Similarly, when Alexia becomes Adrien, a boy who went missing years ago, she must change her gender presentation to be viewed as masculine. Due to binding her chest, breaking her nose, shaving her head, and not speaking, Adrien's father, Vincent (Vincent Lindon), views her as his son. Gender does not become the sole defining feature of Alexia, as Ducournau believes it is "incredibly limiting to our comprehension of individuality, but also to our comprehension of the interactions we can have with others." The queering of gender makes it much more difficult to label Alexia as purely feminine or masculine within the traditional binary due to her androgynous appearance. During a party at the fire station, Alexia, disguised as Adrien, is forced to dance in front of the other firefighters. She decides to dance like her old showgirl self, which divides the men. Alexia dancing femininely creates a disconnect with how the other firefighters are supposed to see her.


Although Ducournau does not see Alexia as trans, the movie still has trans elements, such as passing [being perceived as a gender or sex other than the sex assigned at birth.] Following the car show, a rude male fan stalks Alexia to her car and forces her to kiss him. This moment is later mirrored when Alexia, as Adrien rides a bus and sees a group of men sexually harass a woman, but the men leave Alexia alone due to believing she is a man. These moments highlight the dangers of the traditional gender binary based on the reaction to Alexia within similar situations where the only difference is her gender presentation. Within a trans lens, the moments bring up notions of passing and being able to present as another gender based on the perception of others. Because of passing as a man, Alexia avoids the potential harassment that could have occurred. Also, she must pass as a man at the all-male firehouse. Initially an outcast, Alexia/Adrien gradually becomes accepted due to Vincent presenting her as his son and being accepted as Adrien. While dancing in a homosocial rave with the other men under queer coded lights, one firefighter discovers Alexia's true identity and confronts Vincent about it, but Vincent reinforces her status as his son. While the firefighters may have needed some time to welcome her, they eventually received her as another male firefighter.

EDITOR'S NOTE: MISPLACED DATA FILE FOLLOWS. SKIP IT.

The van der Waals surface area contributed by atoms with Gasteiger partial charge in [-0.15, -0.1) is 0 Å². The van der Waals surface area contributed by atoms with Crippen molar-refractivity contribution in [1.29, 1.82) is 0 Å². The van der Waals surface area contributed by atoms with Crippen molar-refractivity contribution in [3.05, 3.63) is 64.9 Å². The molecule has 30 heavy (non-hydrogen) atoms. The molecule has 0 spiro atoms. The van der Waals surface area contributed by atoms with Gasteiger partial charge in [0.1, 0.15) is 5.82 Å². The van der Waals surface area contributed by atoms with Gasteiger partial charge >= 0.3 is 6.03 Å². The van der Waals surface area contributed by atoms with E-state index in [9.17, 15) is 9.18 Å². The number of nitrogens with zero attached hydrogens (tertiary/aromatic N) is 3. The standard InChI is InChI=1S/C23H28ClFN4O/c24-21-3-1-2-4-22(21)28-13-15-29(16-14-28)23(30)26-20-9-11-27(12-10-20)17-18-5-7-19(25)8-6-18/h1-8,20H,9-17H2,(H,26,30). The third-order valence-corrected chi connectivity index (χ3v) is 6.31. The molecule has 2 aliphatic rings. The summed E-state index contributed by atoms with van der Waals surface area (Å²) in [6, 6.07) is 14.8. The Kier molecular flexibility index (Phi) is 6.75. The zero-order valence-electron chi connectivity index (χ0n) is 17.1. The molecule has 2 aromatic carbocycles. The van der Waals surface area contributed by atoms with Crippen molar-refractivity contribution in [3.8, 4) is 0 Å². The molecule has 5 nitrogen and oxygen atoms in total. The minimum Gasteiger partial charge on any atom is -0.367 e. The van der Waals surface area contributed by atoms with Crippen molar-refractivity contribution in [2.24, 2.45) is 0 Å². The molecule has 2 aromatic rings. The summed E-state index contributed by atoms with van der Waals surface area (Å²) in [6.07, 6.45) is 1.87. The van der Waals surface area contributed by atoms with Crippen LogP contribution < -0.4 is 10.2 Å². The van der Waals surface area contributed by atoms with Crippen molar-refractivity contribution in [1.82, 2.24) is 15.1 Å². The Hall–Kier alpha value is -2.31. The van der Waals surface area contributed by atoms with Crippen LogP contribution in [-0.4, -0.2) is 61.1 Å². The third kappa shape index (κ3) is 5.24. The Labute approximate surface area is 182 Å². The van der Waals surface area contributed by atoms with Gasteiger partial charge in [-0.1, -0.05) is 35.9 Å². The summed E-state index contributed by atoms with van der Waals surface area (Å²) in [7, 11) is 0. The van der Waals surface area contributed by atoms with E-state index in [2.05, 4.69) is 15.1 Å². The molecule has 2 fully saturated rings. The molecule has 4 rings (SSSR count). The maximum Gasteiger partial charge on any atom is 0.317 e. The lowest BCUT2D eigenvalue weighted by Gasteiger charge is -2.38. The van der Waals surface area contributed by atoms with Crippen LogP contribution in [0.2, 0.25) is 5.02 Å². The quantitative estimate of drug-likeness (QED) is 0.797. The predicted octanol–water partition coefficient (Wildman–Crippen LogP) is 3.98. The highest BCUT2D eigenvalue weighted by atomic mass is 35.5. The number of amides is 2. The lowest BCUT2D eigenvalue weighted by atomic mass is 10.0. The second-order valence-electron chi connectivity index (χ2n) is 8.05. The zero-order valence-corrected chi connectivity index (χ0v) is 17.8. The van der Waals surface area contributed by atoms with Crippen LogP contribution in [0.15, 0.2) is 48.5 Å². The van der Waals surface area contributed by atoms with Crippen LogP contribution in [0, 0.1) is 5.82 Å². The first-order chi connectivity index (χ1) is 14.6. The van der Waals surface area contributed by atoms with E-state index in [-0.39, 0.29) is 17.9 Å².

Finally, the relationship between Alexia/Adrien, and Vincent highlights the queered gender binary. After Alexia presents herself as Adrien to the police, an officer asks Vincent if he wants a DNA test to prove her identity, and he shuts him down, claiming he knows his son. In Titane, the relationship between parent and child is not limited to being defined by biology but rather by love. Despite being Alexia, Vincent only sees her as his son, which goes beyond the typical binary. The most vital moment occurs after Vincent accidentally walks into the bathroom and sees Alexia in only a towel. He proclaims, "I don't care who you are. You're my son. You'll always be my son. Whoever you are. Is that clear?" and hugs her. Vincent unconditionally accepts Alexia/Adrien despite not being his biological child and still welcomes her into the family. This familiar love and relationship queers that gender binary since he accepts her for who she truly is. Best put by the director, "Love is capable of making you see someone for who they are, no matter what social constructs you could have put on them, no matter what representation or expectations you had for them."

Titane has stuck with me since I saw it last October. It's a beautiful film that is unapologetically queer in all aspects. It might not be for everyone, but if it is for you, it hits hard. My best advice, let go of the steering wheel and let Titane drive while you enjoy the ride.

Titane is now streaming, click below to watch now.